Causley's mastery of traditional forms imparts a timeless quality to his poetry, the voice of which is more often communal than personal. So it's possible to imagine narratives such as 'Miller's End' being recited round a fireside a hundred or more years ago. This traditionalism has sometimes obscured the daring of his imagery, a visionary quality as strange and intense as one of his acknowledged masters, William Blake. Like Blake, a central concern is the fall from innocence to experience and it's not surprising children feature constantly in Causley's poetry, including the much anthologised 'Timothy Winters'. Indeed Causley wrote some of his finest poems for children and saw no distinction between these two strands of his work. Perhaps Causley's ability to retain a child-like openness in part explains the freshness of his writing: unlike the narrator of 'The Lunatic Boy', Causley never lost his vision of a world where "Houses put on leaves, water rang."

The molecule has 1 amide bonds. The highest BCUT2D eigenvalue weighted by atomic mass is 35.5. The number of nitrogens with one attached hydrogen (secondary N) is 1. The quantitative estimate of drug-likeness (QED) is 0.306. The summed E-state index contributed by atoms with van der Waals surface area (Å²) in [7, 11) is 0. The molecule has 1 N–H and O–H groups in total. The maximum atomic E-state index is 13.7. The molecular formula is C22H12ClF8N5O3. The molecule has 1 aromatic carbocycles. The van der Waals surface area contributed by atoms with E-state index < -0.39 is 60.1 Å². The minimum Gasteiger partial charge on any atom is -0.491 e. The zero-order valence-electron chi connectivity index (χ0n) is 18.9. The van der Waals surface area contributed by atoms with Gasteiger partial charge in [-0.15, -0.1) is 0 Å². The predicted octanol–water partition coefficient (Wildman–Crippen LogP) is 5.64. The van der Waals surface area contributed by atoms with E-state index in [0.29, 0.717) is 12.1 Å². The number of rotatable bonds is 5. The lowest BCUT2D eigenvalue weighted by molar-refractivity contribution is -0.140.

Given the oral roots of some of his favourite forms, it's immensely valuable to be able to listen to Causley's own interpretation. His Cornish burr imparts a story-teller's magic to the ballads, and an intimacy to more personal poems such as the moving elegy to his parents, 'Eden Rock'. As he says in the last line of this poem "I had not thought that it would be like this", a fitting epitaph for a poet who continued to be surprised by the world throughout his long life.
His recording was made for The Poetry Archive on 5 December 2002 at the home of a friend of Mr. Causley in Launceston, Cornwall, UK and was produced by Richard Carrington.